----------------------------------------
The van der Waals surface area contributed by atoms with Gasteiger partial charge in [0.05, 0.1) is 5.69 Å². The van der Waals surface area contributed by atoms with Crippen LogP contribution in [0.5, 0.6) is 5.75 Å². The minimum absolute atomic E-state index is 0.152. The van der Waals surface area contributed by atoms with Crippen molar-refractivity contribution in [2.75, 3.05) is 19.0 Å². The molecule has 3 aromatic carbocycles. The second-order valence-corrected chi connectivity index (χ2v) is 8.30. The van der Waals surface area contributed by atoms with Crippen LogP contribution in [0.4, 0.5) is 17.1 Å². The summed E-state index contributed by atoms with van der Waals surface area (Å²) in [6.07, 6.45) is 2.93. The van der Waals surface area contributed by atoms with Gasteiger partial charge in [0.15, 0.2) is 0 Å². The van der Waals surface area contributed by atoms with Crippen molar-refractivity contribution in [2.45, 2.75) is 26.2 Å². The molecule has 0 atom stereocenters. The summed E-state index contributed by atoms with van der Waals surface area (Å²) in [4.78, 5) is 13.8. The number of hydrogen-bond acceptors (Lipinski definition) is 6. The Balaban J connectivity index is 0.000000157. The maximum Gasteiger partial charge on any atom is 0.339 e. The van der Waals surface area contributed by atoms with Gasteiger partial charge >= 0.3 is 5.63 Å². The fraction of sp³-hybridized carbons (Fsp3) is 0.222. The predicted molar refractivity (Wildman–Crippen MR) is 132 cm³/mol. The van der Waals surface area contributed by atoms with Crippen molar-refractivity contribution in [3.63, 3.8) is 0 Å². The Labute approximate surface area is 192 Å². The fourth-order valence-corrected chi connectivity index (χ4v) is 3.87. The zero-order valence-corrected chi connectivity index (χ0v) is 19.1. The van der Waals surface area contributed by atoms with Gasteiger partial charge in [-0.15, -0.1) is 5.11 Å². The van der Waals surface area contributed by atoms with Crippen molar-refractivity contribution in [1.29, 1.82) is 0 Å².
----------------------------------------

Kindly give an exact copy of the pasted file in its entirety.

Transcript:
The van der Waals surface area contributed by atoms with Gasteiger partial charge in [0.05, 0.1) is 5.69 Å². The van der Waals surface area contributed by atoms with Crippen LogP contribution in [0.5, 0.6) is 5.75 Å². The minimum absolute atomic E-state index is 0.152. The van der Waals surface area contributed by atoms with Crippen molar-refractivity contribution in [2.75, 3.05) is 19.0 Å². The molecule has 3 aromatic carbocycles. The second-order valence-corrected chi connectivity index (χ2v) is 8.30. The van der Waals surface area contributed by atoms with Crippen LogP contribution in [0.4, 0.5) is 17.1 Å². The summed E-state index contributed by atoms with van der Waals surface area (Å²) in [6.07, 6.45) is 2.93. The van der Waals surface area contributed by atoms with Gasteiger partial charge in [0.15, 0.2) is 0 Å². The van der Waals surface area contributed by atoms with Crippen molar-refractivity contribution in [2.45, 2.75) is 26.2 Å². The molecule has 0 atom stereocenters. The summed E-state index contributed by atoms with van der Waals surface area (Å²) in [4.78, 5) is 13.8. The number of hydrogen-bond acceptors (Lipinski definition) is 6. The Balaban J connectivity index is 0.000000157. The maximum Gasteiger partial charge on any atom is 0.339 e. The van der Waals surface area contributed by atoms with Gasteiger partial charge >= 0.3 is 5.63 Å². The fraction of sp³-hybridized carbons (Fsp3) is 0.222. The predicted molar refractivity (Wildman–Crippen MR) is 132 cm³/mol. The van der Waals surface area contributed by atoms with Crippen molar-refractivity contribution in [3.63, 3.8) is 0 Å². The Labute approximate surface area is 192 Å². The fourth-order valence-corrected chi connectivity index (χ4v) is 3.87. The zero-order valence-corrected chi connectivity index (χ0v) is 19.1. The van der Waals surface area contributed by atoms with Gasteiger partial charge in [-0.15, -0.1) is 5.11 Å². The van der Waals surface area contributed by atoms with Crippen molar-refractivity contribution in [1.29, 1.82) is 0 Å².